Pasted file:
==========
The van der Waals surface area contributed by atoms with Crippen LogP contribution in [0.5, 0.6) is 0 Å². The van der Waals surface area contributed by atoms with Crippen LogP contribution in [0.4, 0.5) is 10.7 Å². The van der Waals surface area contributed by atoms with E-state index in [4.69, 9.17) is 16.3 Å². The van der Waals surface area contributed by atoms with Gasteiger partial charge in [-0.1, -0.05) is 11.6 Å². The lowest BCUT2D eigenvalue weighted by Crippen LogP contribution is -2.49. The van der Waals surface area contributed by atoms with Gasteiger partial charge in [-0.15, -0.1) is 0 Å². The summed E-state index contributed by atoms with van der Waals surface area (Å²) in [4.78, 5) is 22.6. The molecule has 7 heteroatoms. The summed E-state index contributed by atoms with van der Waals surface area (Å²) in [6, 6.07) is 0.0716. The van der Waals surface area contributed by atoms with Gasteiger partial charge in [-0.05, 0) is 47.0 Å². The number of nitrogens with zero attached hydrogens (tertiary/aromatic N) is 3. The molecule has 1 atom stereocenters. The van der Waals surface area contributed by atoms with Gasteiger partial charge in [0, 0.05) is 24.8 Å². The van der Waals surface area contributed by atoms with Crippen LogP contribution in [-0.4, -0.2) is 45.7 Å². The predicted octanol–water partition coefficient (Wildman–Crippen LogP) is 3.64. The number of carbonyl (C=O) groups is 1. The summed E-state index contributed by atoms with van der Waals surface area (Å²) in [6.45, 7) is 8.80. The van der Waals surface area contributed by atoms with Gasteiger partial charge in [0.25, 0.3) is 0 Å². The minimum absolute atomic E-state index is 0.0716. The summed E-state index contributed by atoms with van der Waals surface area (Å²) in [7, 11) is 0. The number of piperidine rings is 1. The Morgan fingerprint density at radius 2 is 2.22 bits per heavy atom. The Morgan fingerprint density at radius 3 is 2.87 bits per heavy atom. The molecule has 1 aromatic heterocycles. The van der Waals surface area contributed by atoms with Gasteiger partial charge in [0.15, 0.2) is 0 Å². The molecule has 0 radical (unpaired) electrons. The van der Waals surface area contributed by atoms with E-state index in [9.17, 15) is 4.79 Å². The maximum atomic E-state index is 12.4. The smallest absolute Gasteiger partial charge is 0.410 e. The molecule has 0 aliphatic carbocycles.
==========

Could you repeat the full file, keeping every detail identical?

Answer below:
The van der Waals surface area contributed by atoms with Crippen LogP contribution in [0.5, 0.6) is 0 Å². The van der Waals surface area contributed by atoms with Crippen LogP contribution in [0.4, 0.5) is 10.7 Å². The van der Waals surface area contributed by atoms with E-state index in [4.69, 9.17) is 16.3 Å². The van der Waals surface area contributed by atoms with Gasteiger partial charge in [-0.1, -0.05) is 11.6 Å². The lowest BCUT2D eigenvalue weighted by Crippen LogP contribution is -2.49. The van der Waals surface area contributed by atoms with Gasteiger partial charge in [-0.15, -0.1) is 0 Å². The summed E-state index contributed by atoms with van der Waals surface area (Å²) in [4.78, 5) is 22.6. The molecule has 7 heteroatoms. The summed E-state index contributed by atoms with van der Waals surface area (Å²) in [6, 6.07) is 0.0716. The van der Waals surface area contributed by atoms with Gasteiger partial charge in [-0.05, 0) is 47.0 Å². The number of nitrogens with zero attached hydrogens (tertiary/aromatic N) is 3. The molecule has 1 atom stereocenters. The van der Waals surface area contributed by atoms with Gasteiger partial charge in [0, 0.05) is 24.8 Å². The van der Waals surface area contributed by atoms with Crippen LogP contribution in [-0.4, -0.2) is 45.7 Å². The predicted octanol–water partition coefficient (Wildman–Crippen LogP) is 3.64. The number of carbonyl (C=O) groups is 1. The summed E-state index contributed by atoms with van der Waals surface area (Å²) in [6.45, 7) is 8.80. The van der Waals surface area contributed by atoms with Gasteiger partial charge in [0.25, 0.3) is 0 Å². The minimum absolute atomic E-state index is 0.0716. The summed E-state index contributed by atoms with van der Waals surface area (Å²) in [7, 11) is 0. The number of piperidine rings is 1. The Morgan fingerprint density at radius 2 is 2.22 bits per heavy atom. The Morgan fingerprint density at radius 3 is 2.87 bits per heavy atom. The molecule has 1 aromatic heterocycles. The van der Waals surface area contributed by atoms with Gasteiger partial charge in [0.15, 0.2) is 0 Å². The molecule has 0 radical (unpaired) electrons. The van der Waals surface area contributed by atoms with E-state index in [9.17, 15) is 4.79 Å². The maximum atomic E-state index is 12.4. The smallest absolute Gasteiger partial charge is 0.410 e. The molecule has 0 aliphatic carbocycles.